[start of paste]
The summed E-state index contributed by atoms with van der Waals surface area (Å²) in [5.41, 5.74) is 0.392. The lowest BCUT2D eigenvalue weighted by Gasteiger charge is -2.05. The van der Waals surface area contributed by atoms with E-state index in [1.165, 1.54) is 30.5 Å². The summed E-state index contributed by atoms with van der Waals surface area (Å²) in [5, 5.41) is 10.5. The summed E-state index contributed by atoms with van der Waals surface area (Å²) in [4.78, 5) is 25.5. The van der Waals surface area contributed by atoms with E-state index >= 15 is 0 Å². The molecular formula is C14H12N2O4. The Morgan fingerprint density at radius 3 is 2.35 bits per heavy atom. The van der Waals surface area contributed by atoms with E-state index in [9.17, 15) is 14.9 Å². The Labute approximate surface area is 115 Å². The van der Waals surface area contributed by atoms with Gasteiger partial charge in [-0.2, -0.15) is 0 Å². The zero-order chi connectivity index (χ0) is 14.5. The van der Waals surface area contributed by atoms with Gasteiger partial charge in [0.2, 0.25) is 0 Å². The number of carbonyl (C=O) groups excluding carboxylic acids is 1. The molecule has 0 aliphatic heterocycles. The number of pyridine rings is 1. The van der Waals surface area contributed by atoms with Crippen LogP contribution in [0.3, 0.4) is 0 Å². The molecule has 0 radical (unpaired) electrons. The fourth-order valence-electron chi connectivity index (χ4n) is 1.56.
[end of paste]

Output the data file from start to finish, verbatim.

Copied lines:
The summed E-state index contributed by atoms with van der Waals surface area (Å²) in [5.41, 5.74) is 0.392. The lowest BCUT2D eigenvalue weighted by Gasteiger charge is -2.05. The van der Waals surface area contributed by atoms with E-state index in [1.165, 1.54) is 30.5 Å². The summed E-state index contributed by atoms with van der Waals surface area (Å²) in [5, 5.41) is 10.5. The summed E-state index contributed by atoms with van der Waals surface area (Å²) in [4.78, 5) is 25.5. The van der Waals surface area contributed by atoms with E-state index >= 15 is 0 Å². The molecular formula is C14H12N2O4. The Morgan fingerprint density at radius 3 is 2.35 bits per heavy atom. The van der Waals surface area contributed by atoms with E-state index in [9.17, 15) is 14.9 Å². The Labute approximate surface area is 115 Å². The van der Waals surface area contributed by atoms with Gasteiger partial charge in [-0.2, -0.15) is 0 Å². The zero-order chi connectivity index (χ0) is 14.5. The van der Waals surface area contributed by atoms with Gasteiger partial charge in [0.2, 0.25) is 0 Å². The number of carbonyl (C=O) groups excluding carboxylic acids is 1. The molecule has 0 aliphatic heterocycles. The number of pyridine rings is 1. The van der Waals surface area contributed by atoms with Crippen LogP contribution in [0.3, 0.4) is 0 Å². The molecule has 0 radical (unpaired) electrons. The fourth-order valence-electron chi connectivity index (χ4n) is 1.56.